Coun. Lou Sekora told Mazur he had "learned a lot" from the presentation.

Council gave its unanimous support earlier to a resolution urging TransLink to open the Evergreen Line in 2009.

The resolution also calls on the provincial government to contribute about $600 million to the $953-million project.

The Evergreen Line will come before the TransLink board for approval again in October.

© The Vancouver Sun 2006

Light rail wrong for GVRD technology

Re: "LRT debate continues," Wednesday, Sept. 6.

Because we have visited Strasbourg and many European cities is not a reason that we are so certain that light rail transit (streetcars) is wrong for our GVRD technology. Those attractive old cities seem to be well served by the rail and overhead wire system. Closer to home, however, Portland ratepayers recently turned down a referendum that was to extend their streetcar system.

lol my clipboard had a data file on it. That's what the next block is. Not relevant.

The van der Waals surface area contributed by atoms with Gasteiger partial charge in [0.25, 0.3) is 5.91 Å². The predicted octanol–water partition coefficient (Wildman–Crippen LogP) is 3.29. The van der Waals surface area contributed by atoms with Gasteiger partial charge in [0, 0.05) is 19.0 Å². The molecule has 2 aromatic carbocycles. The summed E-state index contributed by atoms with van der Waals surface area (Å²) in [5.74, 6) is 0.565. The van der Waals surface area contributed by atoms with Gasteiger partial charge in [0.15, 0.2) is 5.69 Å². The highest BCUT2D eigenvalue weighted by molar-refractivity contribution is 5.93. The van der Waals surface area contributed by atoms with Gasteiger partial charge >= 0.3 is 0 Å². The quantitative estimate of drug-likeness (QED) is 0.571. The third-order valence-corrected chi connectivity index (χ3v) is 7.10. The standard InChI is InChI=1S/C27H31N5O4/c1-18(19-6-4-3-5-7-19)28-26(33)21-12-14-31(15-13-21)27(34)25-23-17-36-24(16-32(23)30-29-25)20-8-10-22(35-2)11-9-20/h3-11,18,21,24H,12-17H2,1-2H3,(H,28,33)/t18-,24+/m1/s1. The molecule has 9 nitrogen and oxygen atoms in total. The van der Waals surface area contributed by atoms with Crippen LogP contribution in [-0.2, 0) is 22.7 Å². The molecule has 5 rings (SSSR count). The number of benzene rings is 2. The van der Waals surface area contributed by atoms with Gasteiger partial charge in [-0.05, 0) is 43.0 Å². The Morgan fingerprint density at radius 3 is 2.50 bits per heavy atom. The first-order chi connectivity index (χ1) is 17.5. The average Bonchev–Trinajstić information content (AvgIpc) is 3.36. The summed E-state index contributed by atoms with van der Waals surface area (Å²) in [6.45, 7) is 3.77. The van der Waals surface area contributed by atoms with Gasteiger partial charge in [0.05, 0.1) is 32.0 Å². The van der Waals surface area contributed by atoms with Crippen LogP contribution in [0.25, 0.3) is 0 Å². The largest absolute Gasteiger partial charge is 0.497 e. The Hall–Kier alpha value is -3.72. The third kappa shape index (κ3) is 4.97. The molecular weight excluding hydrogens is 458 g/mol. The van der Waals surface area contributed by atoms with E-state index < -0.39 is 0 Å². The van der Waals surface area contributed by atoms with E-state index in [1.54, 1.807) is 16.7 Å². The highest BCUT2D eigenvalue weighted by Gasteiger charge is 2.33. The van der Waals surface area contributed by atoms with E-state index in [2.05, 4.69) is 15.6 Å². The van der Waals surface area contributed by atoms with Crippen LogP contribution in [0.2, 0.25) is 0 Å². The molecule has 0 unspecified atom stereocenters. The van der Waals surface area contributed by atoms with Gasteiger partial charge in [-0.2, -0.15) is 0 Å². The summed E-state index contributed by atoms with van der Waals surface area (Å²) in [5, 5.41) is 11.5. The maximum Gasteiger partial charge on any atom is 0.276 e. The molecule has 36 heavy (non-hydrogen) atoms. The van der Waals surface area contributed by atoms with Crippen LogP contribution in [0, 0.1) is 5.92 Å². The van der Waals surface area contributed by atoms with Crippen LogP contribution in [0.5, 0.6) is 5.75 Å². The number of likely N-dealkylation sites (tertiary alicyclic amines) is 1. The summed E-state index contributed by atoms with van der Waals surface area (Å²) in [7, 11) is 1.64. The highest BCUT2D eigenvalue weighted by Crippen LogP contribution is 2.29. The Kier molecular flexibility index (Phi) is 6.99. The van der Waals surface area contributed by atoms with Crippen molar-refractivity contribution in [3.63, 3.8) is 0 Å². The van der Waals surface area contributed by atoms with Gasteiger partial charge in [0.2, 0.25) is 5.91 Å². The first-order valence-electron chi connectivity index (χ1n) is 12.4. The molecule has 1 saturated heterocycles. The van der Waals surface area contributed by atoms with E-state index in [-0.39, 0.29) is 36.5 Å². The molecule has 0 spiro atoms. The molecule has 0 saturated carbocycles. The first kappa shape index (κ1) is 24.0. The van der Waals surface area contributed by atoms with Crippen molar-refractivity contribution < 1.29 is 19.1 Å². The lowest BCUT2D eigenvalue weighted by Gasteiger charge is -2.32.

If the 11 kilometres of streetcar line are so right for us, then why did the 22 kilometres of Canada Line to YVR have to be SkyTrain? The cannibalization of the West Coast Express and other nonsense on inadequate ridership were untrue then (2004) as they are now.

As well, the ambiguous wording of Port Moody's referendum on this subject was interpreted to mean something it doesn't.

When the operations and maintenance costs (approximately six acres on Barnet Highway and a three-storey building) are budgeted and properly accounted for over the years, the results show that the per-rider cost is less expensive on SkyTrain. The cost of our Evergreen Line has wavered considerably over the last 18 months. Recently, it was set at less than $1 billion.

The provincial government has placed the governance of this under review. It has also asked for a business plan before it proceeds. It looks like it could take 18 months for anything to happen, so we mark time. There is no debate. Everyone knows that all we want is our democratic right. Let's start all over again, but this time, let's do it right.

Cliff and Hat VanAlstyne

Port Moody

published on 09/20/2006

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  • 3 weeks later...

New report being presented to the Translink Board regarding the Evergreen Line. Note that the diagram for the Coquitlam Central Station appears to include a switch for a branch to Port Coquitlam.